“We’ve got plants that are comfortably growing in half the level of oceanic salt water.”
Rice is severely compromised by a salinity level above 3 grams per liter, about a tenth of the saltiness of seawater. Those levels have already been surpassed in some parts of Vietnam, Young says, but he claims Alora’s plants are far more resistant. “At the moment we’ve got plants that are comfortably growing in half the level of oceanic salt water [16 grams per liter],” he says. “We know exactly what to do to get from 16 to 32, which is full oceanic salt level.”
Young says Alora is currently working on a handful of rice varieties from Japan and Vietnam, with more coming: “We have a small seed bank of varieties from pretty much every major rice production area in the world: the U.S., Southeast Asia, Russia, Japan, India, East and West African countries, a couple from Europe as well. All of those will be developed into salt-resistant varieties over the course of the next year and a half.”
Alora is part of a new generation of food researchers using CRISPR tools. The first CRISPR tomatoes went on sale last year in Japan and they might soon be followed by browning-resistant mushrooms which have a longer shelf life. Young illustrates the gene-editing process as a form of sped-up evolution: “It’s very much as if you had evolved this crop over 100,000 or 200,000 years, and bred it consistently for salt tolerance,” he says. He believes that CRISPR will enjoy higher consumer acceptance and fewer regulatory hurdles compared to GMOs, however that remains to be seen. Critics of the technique, such as U.K. campaign group GM Freeze, have argued that mistakes can happen and that CRISPR is being described by its supporters with deliberate oversimplification, to make people feel comfortable about it.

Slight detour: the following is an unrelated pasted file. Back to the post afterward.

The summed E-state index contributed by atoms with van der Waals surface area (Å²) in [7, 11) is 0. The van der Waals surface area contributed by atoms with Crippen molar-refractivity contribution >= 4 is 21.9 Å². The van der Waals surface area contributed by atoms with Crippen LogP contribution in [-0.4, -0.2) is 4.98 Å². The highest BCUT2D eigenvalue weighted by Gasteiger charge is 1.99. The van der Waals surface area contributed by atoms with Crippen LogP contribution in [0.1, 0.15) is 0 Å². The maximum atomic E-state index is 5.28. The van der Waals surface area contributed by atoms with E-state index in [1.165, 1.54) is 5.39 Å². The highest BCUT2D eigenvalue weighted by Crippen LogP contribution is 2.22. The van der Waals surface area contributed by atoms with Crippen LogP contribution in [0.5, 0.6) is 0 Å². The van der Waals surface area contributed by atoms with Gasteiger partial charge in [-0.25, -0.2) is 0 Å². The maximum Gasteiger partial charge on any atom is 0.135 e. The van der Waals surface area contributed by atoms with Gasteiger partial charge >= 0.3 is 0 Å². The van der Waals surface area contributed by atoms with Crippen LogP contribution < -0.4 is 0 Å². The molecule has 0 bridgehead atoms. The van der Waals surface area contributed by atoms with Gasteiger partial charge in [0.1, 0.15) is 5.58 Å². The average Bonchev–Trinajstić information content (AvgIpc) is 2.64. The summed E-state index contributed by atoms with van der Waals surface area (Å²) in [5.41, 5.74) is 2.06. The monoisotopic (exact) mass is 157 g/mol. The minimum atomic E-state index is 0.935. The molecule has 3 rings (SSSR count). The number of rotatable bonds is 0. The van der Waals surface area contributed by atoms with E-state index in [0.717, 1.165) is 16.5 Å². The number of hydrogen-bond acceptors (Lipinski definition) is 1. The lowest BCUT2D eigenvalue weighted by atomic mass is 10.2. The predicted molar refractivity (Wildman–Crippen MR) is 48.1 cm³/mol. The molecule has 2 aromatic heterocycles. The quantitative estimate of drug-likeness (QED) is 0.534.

Once positive results from land agriculture trials have been achieved, Alora plans to move on to ocean agriculture. That will involve starting the rice plants for two to three weeks on land and then transferring them to platforms up to 30 feet across, floating on the water in aquatic farms. They can survive as much as 120 miles from the coast—any further and the levels of nutrients in the water drop too much (although Alora is working on a solution that involves developing a bacterium that would feed the plants carbon). Young says a pilot project is planned within the next year or so in Singapore, initially in a lab setting. More countries have expressed interest in hosting trials of both the land and ocean agriculture varieties, he adds, including Kenya, Namibia, South Africa, the Philippines, Indonesia, Malaysia, and Thailand.
Ed Barrett-Lennard, an expert in saline agriculture who is not involved with Alora’s company but is familiar with its research, works with the Australian government and the University of Western Australia. Reached by email, he says the startup’s technology has him “skeptical but hopeful,” and he adds that the most exciting thing is the proof of concept: Making crops salt tolerant would be hugely transformative. “Even only getting part [of] the way there would encourage other scientific groups to take up the baton and move in this direction,” he says. “This issue is not just about rice, but all staple crops.”
Young says he is ready for the challenge. “We’re starting to work on corn and soybeans this week, actually, which will look to be developed over the next year or two.”